Exploring cultures and communities – the slow way

How might better aviation links help bring a greater sense of regional identity to the North Calotte? Four countries share these northernmost reaches of mainland Europe, a sparsely populated territory which extends from the Lofoten Islands to the White Sea.

article summary —

The last-minute decision this summer to scrap a proposed Murmansk to Oslo air route — even before the first flight had taken off — highlights the fragility of Europe’s aviation network in the northernmost reaches of the continent.

The North Calotte region, stretching from the Lofoten Islands in the west to the Kola Peninsula in the east, lies mainly beyond the Arctic Circle and includes parts of four countries: Norway, Sweden, Finland and the Russian Federation. It is a region which poses special challenges for commercial aviation, with difficult winter weather conditions and many remote airports relying on some element of subsidy to stay in business. Longer-distance air links to and from the region have come and gone.

For many years there were regular scheduled flights from Tromsø to Murmansk. Twenty years ago, passengers had a choice of two carriers on that route: Braathens and Aeroflot. The Braathens flight was a weekly jet service which originated in Oslo, giving a direct link, albeit with an en route stop, from the Norwegian capital to Russia’s principal Barents Sea port. The 1,700-km flight from Oslo to Murmansk via Tromsø took four-and-a-half hours.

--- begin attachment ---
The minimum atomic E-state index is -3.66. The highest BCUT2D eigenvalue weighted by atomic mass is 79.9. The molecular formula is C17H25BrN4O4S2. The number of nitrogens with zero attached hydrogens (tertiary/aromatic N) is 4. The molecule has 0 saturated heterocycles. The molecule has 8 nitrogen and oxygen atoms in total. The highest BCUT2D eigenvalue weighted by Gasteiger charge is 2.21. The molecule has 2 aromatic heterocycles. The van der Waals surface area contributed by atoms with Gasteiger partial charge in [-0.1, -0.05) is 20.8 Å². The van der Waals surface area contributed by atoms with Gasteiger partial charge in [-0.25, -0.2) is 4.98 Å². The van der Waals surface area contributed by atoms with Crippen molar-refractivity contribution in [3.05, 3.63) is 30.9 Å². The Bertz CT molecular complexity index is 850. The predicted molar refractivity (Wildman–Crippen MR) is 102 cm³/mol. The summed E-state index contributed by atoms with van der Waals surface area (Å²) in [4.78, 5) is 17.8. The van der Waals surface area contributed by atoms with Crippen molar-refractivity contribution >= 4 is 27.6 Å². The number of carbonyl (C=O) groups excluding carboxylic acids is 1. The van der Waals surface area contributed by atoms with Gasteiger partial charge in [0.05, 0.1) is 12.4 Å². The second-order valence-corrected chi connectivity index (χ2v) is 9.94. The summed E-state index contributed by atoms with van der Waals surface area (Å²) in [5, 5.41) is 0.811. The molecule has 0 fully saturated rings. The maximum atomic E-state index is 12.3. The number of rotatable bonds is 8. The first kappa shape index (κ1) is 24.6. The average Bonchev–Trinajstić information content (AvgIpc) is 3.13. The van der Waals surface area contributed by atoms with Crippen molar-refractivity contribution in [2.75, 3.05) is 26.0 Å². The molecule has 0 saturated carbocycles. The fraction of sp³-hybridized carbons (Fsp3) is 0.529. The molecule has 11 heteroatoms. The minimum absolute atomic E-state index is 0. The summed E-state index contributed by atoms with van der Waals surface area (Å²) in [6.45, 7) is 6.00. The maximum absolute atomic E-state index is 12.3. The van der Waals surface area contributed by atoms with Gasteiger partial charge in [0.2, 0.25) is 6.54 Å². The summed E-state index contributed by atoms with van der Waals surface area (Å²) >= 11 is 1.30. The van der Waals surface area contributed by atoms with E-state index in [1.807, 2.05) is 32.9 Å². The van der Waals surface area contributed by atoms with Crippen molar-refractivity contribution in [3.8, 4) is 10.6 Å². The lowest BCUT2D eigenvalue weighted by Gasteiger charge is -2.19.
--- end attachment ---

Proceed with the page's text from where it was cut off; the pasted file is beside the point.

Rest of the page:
Back in 1998, Aeroflot also flew from Murmansk to three other destinations in the Scandinavian North Calotte: Rovaniemi (Finland), Luleå (Sweden) and Kirkenes (Norway). The latter route was also served by the Norwegian carrier Widerøe.

Over time, carriers changed.

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About the authors

hidden europe

and manage hidden europe, a Berlin-based editorial bureau that supplies text and images to media across Europe. Together they edit hidden europe magazine. Nicky and Susanne are dedicated slow travellers. They delight in discovering the exotic in the everyday.

This article was published in hidden europe 56.